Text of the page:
The FDA Is Pushing Ahead With A Ban On Most Flavored E-Cigarettes. Here’s Why
The U.S. Food and Drug Administration is pushing back against the unchecked growth of the e-cigarette industry.
FDA Commissioner Dr. Scott Gottlieb is expected this week to announce bans on most flavored e-cigarettes in an attempt to curb “epidemic” levels of teen e-cigarette use, senior FDA officials told CNBC and the Washington Post.
Preliminary government data showed e-cigarette use rose 77% among high schoolers and nearly 50% among middle schoolers in 2018, meaning that 3.5 million minors were vaping in early 2018.
While vaping itself is less harmful than tobacco smoking, research shows many e-cigarette users are likely to develop nicotine addictions and some will probably end up on regular cigarettes, a product that kills half of its long-term users. Plus, the long-term health effects of vaping are unknown.
The agency plans to prohibit sales of flavored cartridge-based e-cigarettes in convenience stores and gas stations. Instead, they will only be sold in vape and tobacco shops, which enforce age restrictions better.
The FDA also plans to restrict online sales until manufacturers follow FDA-mandated guidelines for age verification. Gottlieb is also expected to propose banning menthol in regular cigarettes, which is sure to get pushback from the tobacco industry. The bans would likely take weeks, if not months, to implement.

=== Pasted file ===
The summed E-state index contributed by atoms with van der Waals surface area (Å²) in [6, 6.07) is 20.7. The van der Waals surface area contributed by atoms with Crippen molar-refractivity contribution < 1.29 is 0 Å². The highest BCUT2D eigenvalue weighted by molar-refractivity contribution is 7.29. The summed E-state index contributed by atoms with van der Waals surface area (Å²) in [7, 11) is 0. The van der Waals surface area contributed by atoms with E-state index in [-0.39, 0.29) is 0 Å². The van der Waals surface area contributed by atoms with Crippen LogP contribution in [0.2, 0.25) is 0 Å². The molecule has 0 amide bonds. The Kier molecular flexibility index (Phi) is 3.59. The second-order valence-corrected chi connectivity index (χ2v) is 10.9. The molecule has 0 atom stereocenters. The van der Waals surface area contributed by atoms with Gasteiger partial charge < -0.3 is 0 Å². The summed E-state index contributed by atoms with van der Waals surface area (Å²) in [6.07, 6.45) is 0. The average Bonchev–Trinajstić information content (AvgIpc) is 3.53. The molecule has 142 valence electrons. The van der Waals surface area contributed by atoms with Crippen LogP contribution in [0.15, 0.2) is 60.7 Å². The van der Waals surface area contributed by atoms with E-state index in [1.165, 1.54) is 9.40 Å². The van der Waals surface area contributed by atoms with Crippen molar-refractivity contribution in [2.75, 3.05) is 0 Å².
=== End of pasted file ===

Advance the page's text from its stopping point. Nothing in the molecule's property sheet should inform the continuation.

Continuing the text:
In September, Gottlieb gave five e-cigarette manufacturers — Juul, British American Tobacco’s Vuse, Altria’s MarkTen, Imperial Brands’ Blu E-cigs and Japan Tobacco’s Logic — until this Sunday to submit proposals on how to combat youth e-cigarette use. He has said the FDA will share its own plan in mid-November.
Altria (MO) has already said it will remove its MarkTen pod-based products and will stop selling all flavors except for menthol or tobacco in its products until the FDA reviews and approves them.
The FDA’s flavor restrictions would exclude menthol, meaning menthol and mint vape products would still be allowed to be sold in convenience stores and gas stations — until the FDA removes menthol cigarettes from the market. Officials worry that removing menthol e-cigarettes would drive consumers to traditional menthol cigarettes.